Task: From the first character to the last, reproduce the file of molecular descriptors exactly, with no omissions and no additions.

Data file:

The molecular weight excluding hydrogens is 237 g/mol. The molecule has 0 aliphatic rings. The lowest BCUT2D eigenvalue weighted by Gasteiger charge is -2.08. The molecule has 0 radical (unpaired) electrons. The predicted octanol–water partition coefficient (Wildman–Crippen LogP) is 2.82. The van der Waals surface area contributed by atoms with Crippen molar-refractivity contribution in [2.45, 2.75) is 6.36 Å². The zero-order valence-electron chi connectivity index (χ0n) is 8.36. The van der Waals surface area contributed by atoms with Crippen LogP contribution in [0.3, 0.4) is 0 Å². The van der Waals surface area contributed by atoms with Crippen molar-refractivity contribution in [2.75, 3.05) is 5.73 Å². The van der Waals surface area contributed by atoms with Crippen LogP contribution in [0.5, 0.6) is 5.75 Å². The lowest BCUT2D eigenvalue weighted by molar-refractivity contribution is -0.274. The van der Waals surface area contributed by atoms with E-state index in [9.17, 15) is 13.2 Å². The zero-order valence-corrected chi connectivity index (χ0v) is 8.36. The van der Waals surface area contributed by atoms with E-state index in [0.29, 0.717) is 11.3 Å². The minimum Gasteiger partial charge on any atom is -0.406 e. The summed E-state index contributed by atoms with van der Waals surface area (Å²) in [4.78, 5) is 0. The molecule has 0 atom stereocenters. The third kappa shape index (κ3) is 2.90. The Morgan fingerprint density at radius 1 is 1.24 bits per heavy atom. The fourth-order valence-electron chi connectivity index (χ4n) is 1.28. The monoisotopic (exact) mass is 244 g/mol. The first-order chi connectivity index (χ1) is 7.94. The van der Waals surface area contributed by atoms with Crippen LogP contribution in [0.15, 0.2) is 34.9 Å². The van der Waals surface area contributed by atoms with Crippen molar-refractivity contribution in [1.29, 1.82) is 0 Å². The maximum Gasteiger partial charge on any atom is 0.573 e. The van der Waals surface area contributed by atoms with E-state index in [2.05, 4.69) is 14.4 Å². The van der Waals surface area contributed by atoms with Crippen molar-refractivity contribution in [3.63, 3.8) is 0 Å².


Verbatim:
The molecular weight excluding hydrogens is 237 g/mol. The molecule has 0 aliphatic rings. The lowest BCUT2D eigenvalue weighted by Gasteiger charge is -2.08. The molecule has 0 radical (unpaired) electrons. The predicted octanol–water partition coefficient (Wildman–Crippen LogP) is 2.82. The van der Waals surface area contributed by atoms with Crippen molar-refractivity contribution in [2.45, 2.75) is 6.36 Å². The zero-order valence-electron chi connectivity index (χ0n) is 8.36. The van der Waals surface area contributed by atoms with Crippen LogP contribution in [0.3, 0.4) is 0 Å². The van der Waals surface area contributed by atoms with Crippen molar-refractivity contribution in [2.75, 3.05) is 5.73 Å². The van der Waals surface area contributed by atoms with Crippen LogP contribution in [0.5, 0.6) is 5.75 Å². The lowest BCUT2D eigenvalue weighted by molar-refractivity contribution is -0.274. The van der Waals surface area contributed by atoms with E-state index in [9.17, 15) is 13.2 Å². The zero-order valence-corrected chi connectivity index (χ0v) is 8.36. The van der Waals surface area contributed by atoms with E-state index in [0.29, 0.717) is 11.3 Å². The minimum Gasteiger partial charge on any atom is -0.406 e. The summed E-state index contributed by atoms with van der Waals surface area (Å²) in [4.78, 5) is 0. The molecule has 0 atom stereocenters. The third kappa shape index (κ3) is 2.90. The Morgan fingerprint density at radius 1 is 1.24 bits per heavy atom. The fourth-order valence-electron chi connectivity index (χ4n) is 1.28. The monoisotopic (exact) mass is 244 g/mol. The first-order chi connectivity index (χ1) is 7.94. The van der Waals surface area contributed by atoms with Crippen LogP contribution in [0.15, 0.2) is 34.9 Å². The van der Waals surface area contributed by atoms with Crippen molar-refractivity contribution in [1.29, 1.82) is 0 Å². The maximum Gasteiger partial charge on any atom is 0.573 e. The van der Waals surface area contributed by atoms with E-state index in [2.05, 4.69) is 14.4 Å². The van der Waals surface area contributed by atoms with Crippen molar-refractivity contribution in [3.63, 3.8) is 0 Å².